Democrats knocked Mitt Romney on Sunday for what has been, at times, a bumpy overseas trip, with one saying the presumptive Republican presidential nominee “fumbles around on pretty easy issues.”
“When he gets off on the first leg of this trip and he goes to Great Britain and he insults the British people, and David Cameron, the prime minister, and the mayor of London both rebuke him, the question becomes this: If he can’t engage our allies on a simple topic like the international Olympics, how is he going to be tough enough to stand up to our gravest enemies, like Iran?” Tim Roemer, a former US ambassador to India, said on CNN’s “State of the Union.”
“Who is Iran going to take more seriously with the threat of a military option?” Roemer added. “Barack Obama, who has used our troops effectively in Iraq and Afghanistan ... or Mitt Romney, who goes to Great Britain and fumbles around on pretty easy issues?”
Romney, in London last week to meet with British officials and attend the opening ceremony of the Olympics, drew sharp criticism there for his assessment of the city’s readiness to host the Games.
“It’s hard to know just how well it will turn out,” Romney said last Wednesday in an interview with NBC News. “There are a few things that were disconcerting: the stories about the private security firm not having enough people, supposed strike of the immigration and customs officials -- that obviously is not something which is encouraging.”
Romney added that the question for the British public is “Do they come together and celebrate the Olympic moment? That’s something which we only find out once the Games actually begin.”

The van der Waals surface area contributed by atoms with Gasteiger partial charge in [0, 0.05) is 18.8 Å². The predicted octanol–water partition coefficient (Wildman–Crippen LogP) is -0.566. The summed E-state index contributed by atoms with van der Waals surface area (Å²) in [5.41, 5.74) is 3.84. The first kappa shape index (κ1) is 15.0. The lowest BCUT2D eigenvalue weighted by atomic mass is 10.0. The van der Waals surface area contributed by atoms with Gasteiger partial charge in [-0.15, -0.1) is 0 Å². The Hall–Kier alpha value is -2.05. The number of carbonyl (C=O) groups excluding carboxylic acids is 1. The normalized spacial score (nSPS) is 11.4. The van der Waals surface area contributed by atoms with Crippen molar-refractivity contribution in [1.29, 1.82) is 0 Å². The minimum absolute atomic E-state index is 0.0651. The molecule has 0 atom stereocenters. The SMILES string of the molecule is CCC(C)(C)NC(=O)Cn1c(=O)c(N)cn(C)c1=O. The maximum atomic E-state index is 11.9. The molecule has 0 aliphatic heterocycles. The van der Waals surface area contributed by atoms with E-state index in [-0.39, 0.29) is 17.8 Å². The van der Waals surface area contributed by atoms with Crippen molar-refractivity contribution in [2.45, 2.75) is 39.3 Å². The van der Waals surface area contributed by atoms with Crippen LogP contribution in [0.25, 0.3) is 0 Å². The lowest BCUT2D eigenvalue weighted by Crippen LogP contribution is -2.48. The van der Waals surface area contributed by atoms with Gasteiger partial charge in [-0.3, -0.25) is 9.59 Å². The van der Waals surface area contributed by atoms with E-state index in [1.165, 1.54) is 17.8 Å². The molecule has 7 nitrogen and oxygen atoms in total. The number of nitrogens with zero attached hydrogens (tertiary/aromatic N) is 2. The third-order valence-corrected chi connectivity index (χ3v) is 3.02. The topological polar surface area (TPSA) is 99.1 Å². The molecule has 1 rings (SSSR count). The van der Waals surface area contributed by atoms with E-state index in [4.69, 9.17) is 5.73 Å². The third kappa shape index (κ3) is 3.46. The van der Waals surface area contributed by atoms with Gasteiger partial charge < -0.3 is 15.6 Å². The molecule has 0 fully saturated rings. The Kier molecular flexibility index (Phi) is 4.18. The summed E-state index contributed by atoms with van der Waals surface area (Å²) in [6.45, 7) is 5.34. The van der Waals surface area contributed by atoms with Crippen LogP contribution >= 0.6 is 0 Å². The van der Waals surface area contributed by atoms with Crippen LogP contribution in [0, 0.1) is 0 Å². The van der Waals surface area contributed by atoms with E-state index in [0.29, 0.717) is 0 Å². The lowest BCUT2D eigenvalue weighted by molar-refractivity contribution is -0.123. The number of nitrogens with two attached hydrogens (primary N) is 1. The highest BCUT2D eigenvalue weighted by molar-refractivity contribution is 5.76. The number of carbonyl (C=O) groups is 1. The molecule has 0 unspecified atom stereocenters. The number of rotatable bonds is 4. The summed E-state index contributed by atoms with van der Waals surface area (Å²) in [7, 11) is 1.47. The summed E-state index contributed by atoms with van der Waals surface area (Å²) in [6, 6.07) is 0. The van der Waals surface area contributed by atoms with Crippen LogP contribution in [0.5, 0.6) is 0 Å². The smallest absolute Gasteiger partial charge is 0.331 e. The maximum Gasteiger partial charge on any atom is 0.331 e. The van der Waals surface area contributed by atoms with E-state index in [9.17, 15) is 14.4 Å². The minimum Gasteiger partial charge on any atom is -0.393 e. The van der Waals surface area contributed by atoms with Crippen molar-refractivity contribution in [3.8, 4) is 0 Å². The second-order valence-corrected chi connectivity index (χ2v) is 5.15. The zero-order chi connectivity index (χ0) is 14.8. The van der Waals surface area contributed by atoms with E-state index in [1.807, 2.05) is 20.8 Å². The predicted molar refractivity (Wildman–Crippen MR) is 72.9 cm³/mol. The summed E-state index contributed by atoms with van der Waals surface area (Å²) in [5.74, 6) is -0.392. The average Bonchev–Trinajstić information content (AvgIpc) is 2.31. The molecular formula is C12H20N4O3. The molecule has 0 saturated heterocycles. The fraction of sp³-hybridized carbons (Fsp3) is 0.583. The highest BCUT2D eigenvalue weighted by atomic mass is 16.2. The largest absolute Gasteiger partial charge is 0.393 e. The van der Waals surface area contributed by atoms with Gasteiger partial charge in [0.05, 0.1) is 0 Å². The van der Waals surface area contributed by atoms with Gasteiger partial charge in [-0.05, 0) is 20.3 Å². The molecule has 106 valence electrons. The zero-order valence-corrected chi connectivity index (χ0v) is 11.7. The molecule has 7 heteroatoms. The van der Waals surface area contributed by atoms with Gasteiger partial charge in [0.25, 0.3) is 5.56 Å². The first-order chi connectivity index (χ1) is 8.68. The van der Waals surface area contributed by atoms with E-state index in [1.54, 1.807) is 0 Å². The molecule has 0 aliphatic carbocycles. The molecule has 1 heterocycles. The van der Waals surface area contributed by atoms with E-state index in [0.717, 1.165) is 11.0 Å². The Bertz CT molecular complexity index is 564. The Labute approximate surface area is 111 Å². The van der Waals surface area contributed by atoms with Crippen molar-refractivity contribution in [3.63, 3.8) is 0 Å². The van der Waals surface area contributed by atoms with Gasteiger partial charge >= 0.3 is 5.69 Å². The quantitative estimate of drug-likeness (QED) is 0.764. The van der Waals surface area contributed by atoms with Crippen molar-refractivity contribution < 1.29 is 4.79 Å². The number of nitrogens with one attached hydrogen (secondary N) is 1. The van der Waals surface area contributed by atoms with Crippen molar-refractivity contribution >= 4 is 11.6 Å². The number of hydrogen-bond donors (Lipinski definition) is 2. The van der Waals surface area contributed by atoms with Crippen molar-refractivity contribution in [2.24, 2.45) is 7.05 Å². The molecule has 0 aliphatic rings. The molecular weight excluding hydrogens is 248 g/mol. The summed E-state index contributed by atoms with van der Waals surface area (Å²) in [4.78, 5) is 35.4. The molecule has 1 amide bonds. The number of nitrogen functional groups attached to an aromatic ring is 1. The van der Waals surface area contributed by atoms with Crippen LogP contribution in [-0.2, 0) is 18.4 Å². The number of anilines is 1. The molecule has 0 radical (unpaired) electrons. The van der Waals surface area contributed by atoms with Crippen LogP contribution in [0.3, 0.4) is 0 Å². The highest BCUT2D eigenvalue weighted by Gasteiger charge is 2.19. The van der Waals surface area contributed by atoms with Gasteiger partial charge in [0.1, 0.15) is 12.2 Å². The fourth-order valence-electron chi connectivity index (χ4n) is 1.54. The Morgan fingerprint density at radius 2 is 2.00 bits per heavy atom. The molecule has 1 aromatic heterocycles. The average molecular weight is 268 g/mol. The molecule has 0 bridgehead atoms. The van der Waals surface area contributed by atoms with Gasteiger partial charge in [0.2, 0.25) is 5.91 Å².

Romney’s Olympic comments followed an ethnically charged remark by an unnamed adviser, who was quoted in a British newspaper as saying Romney’s “Anglo-Saxon heritage” would give him an advantage over President Obama in relations between Britain and the United States.
Romney said in the NBC interview that he did not agree with the adviser.
On Sunday, before a speech by Romney in Jerusalem, one of his campaign’s foreign policy advisers, Dan Senor, jumped ahead of the candidate when he told reporters that “if Israel has to take action on its own, in order to stop Iran from developing [nuclear] capability, the governor would respect that decision.”
Romney backtracked slightly in an interview with CBS News later in the day, saying “if all those [diplomatic] options fail, then we do have other options, and we don’t take those other options off the table. But that’s as far as I’m willing to go in terms of discussing this matter while on foreign soil.”
Florida Representative Debbie Wasserman Schultz, chairwoman of the Democratic National Committee, called the episode “emblemetic of how Mitt Romney’s entire trip abroad has gone so far.”
“I think he’s demonstrated pretty repeatedly since he’s been out of the country that he lacks the experience, he lacks the preparation and the diplomatic skills to be the commander-in-chief, to be the president of the United States,” Wasserman Schultz said.